If you are under age 55 - then the whole amount taken out of the fund will be subject to UK tax (whether you bring this into the UK or not, as you have a UK passport so will be taxed under the arising basis, which means all income that arises, is subject to UK tax, wherever in the world it arises from, and whether its brought into the UK or not)
You must alert the UK tax office when this pension fund is released for them to provide you with a tax return to complete (which is issued after 05/04/2015) to establish what tax is due (along with any other income you have earned)
But with UK income
The first £10,000 is tax free
The next £31865 at 20%
Between £31865 and £149,999 at 40%
Anything over £150,000 at 45%
Link here to contact HMRC
http://search2.hmrc.gov.uk/kb5/hmrc/contactus/view.page?record=hpkspulskxM
Please also note that if your annual income is in excess of £100,000 then for every £2 its over this limit, this reduces your personal allowances by £1 (so if you annual income was £120,000 you will not have the first £10,000 tax free)
let me know if you have any follow up questions - but it would be appreciated if you would rate the level of service I have provided.
Thanks
Sam
Sam and other Tax Specialists are ready to help you
Customer: replied 2 years ago.

Hi Sam,

I don't quite understand why 8 Aug is used as the time line to demarcate the money transfer before or after. Why not the date when I first used my UK passport in mid Jan coming into UK, or the second time in mid May.

I have not registered to local Council yet, and I have not been set up with taxation file, how can the goverment tell whether I am staying in UK.

The money I have was not earning in UK. It is my pension received when I worked Hong Kong. Also the house I'm going to buy is the my first property in UK. It doesn't make sense to pay tax on top of the stamp duty.

I am not going to work in UK as I have already retired, but I need to pay the school fee for my son, which will be around £20,000 a year apart from the cost of living, so is there any tax free allowance for my son's school fee?

If I come into UK as visitor (i.e. not using UK passport) can I bringing money into UK to buy property?

By ticking the rating, does it mean that the service I paid for is over ?

Kind Regards

Dennis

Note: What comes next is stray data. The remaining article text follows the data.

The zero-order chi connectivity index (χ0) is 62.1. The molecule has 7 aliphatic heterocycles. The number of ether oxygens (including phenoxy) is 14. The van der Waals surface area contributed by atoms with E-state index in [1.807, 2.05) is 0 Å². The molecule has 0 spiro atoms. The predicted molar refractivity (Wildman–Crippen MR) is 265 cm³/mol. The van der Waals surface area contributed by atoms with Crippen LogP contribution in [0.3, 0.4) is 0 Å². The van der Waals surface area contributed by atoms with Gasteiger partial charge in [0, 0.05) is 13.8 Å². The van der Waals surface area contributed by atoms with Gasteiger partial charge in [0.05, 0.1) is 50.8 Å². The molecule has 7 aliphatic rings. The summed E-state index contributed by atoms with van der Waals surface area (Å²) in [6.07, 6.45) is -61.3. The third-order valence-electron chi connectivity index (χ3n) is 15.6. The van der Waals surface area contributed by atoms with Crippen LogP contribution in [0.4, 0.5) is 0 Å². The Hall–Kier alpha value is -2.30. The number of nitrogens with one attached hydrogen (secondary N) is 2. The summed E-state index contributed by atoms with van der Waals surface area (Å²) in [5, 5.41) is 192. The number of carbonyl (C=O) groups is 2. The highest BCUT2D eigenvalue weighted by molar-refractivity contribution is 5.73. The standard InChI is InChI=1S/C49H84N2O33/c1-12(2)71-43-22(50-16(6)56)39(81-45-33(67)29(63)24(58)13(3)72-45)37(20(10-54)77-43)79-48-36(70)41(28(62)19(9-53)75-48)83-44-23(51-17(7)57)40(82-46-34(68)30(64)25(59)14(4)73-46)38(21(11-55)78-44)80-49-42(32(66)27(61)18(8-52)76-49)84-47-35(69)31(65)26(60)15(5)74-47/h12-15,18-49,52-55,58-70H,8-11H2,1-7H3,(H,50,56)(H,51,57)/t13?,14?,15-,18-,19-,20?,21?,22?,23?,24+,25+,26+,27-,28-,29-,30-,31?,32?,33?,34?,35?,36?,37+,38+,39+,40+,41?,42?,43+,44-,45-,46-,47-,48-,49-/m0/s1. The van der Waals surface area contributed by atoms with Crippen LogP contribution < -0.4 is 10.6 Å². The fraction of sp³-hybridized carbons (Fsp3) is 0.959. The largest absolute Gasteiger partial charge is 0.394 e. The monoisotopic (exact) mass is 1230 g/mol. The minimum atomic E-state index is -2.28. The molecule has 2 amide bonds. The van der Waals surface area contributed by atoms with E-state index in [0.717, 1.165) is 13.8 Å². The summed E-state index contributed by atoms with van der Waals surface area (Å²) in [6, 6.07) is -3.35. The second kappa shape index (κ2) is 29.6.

Expert:  Sam replied 2 years ago.
Hi Dennis

Thanks for your response and apologies for the delay in responding, for some reason your response did not appear on the question list until now.

the 8th August is the relevant date from when HMRC will treat you are becoming a resident in the UK - your time in Jan and mid May were merely visits (from what you advise) and taxation and its affects on you are all relevant from the time that you clearly had an intent to reside in the UK rather than just visit.

I appreciate its not income, but you are downdrawing from a pension pot, and UK legislation states that unless you are over 55 (which you may well be) that only 25% of the pension pot can be taken tax free - any more than this holds a liability to tax. As you became resident in the UK from 8th August and are yet to undertake this, then you will fall into the UK tax jurisdiction on this money.

The fact you will not work here has no bearing (aside from the tax free personal allowances which allow the first £10,000 of income to be treated as tax free and then the full benefit of the tax rates )

You cannot be treated as a visitor as
1) You do hold a UK passport and
2) You will remit this money to the UK
3) You plan to buy property and live here

I am afraid there are no allowances for school fees - and what you use this money for does not allow any further tax reliefs to be considered. Only if you are over 55 and only draw out 25% of the pension pot, will that element remain tax free.
It might be viable to consider whether a transfer of these funds to a UK based annuity is the answer, but you would need to seek financial advise on that matter - to ensure that the investment or annuity provide sufficient income for your needs on a year by year basis.

I appreciate this is not good news, but I can only advise what the law is - not comment on whether I agree with it not it makes sense.

And yes you have rated the question which means you have paid for the time - and if you have relevant follow up questions, to your initial enquiry - this is covered by the amount you have already paid, If its a new topic, then you will either be required to list this as a new question or offer bonus amount on this original posting.
If you wish to post a further question, and would like me to assist with this, then please do advise that you wish "Sam Tax" to respond, That way the other experts will know to leave the question for me to answer.

Thanks

Sam